Wednesday, February 1, 2023

Tag: Adult Amateur

Why is Dressage so hard?

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And, where is the easy button? By Sally O’Dwyer “Dressage is incredibly hard, and in the beginning, it’s difficult to really understand what it is you’re...

Brighter Skies

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By Ginger Bowles Meet Cielo, my dressage horse. Cielo is a kill pen rescue. He was adopted out of a Louisiana kill pen by a woman...

Adventures in Qualifying

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By Suzanne Krauss  The first time I heard about the Great American/USDF Regional Dressage Championships was when a barn mate, Dianne, and her older mare...

5 Unforgettable Moments from the 2022 US Dressage Finals presented by...

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By Chelsey Burris The US Dressage Finals presented by Adequan® gets its moniker, the Centerline of Champions, for good reason.  Competitors from across the United...

Peter’s Got This

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Peter’s new job is to help me regain my fitness and get back into the competition ring.  I’m back up to riding four or five days a week most weeks, and even if I need to take frequent breaks, he is right there with me, with his wonderful attitude and work ethic.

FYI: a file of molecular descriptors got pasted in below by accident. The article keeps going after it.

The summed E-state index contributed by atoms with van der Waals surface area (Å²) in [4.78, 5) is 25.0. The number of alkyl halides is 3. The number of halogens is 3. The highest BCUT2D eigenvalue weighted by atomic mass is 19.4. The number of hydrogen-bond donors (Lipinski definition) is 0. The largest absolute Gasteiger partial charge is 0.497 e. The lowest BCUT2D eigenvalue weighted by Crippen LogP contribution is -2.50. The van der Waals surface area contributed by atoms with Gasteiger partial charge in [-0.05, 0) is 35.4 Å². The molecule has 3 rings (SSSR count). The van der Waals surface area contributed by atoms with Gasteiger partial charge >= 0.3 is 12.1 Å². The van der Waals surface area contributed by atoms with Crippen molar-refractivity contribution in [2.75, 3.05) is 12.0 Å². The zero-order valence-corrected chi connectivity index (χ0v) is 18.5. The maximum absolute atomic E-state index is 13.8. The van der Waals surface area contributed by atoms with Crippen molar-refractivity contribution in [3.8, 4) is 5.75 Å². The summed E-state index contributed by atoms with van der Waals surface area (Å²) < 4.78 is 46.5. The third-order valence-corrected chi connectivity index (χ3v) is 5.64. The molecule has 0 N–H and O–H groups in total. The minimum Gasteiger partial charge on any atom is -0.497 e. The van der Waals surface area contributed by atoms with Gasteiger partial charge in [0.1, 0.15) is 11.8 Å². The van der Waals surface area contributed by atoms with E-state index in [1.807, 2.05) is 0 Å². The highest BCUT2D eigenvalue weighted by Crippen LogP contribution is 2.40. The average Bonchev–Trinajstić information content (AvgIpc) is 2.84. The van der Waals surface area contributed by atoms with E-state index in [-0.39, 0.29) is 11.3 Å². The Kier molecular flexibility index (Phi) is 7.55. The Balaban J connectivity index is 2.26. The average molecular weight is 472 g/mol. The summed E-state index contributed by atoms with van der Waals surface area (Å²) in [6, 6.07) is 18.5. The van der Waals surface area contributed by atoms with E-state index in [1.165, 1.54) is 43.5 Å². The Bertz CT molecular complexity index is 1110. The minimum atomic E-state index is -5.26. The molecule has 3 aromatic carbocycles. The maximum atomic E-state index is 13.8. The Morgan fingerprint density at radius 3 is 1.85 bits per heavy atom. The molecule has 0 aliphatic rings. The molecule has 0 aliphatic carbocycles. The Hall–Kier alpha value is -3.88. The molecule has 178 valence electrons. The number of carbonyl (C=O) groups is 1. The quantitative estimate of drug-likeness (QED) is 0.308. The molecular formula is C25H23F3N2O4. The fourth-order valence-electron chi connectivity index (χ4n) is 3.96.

Going On a Spree

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Those of us who have been bitten by the horse bug know that our partnerships with these wonderful creatures are as essential as breathing. All of them have their own special qualities and lessons to teach us, and having any opportunity to ride is a tremendous privilege. That said, once in a very long while, if you are extremely lucky, you get a partnership with a horse that will change the trajectory of your life.  Spree is one of those magic horses.

From the YourDressage Archives – You’ve Already Won

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It’s Throwback Thursday!  Enjoy this article from the YourDressage Archives, which was originally published in the June 2017 issue of the flipbook version of...

Make Your Dressage Progress From “Meh” to “Yeah” With Goals

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Read here to find out why, “I want to ride Third Level this year” might not be a good goal for you… By Sally O’Dwyer Riders...

Toby, The Strong

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We found my older gelding, Toby, down in his stall. He was in obvious distress and pain, but still scrambled to his feet when I asked him to stand. Stacey had already administered banamine and my vet had been called, but Toby was still seriously struggling. He let me clip his lead rope to his halter and followed me, staggering, out of his stall.

It Takes a Lot of Pressure to Make a Diamond

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In the fall of 2021, USDF launched a new way to celebrate excellence - the USDF Diamond Achievement Recognition! To be eligible, riders must...
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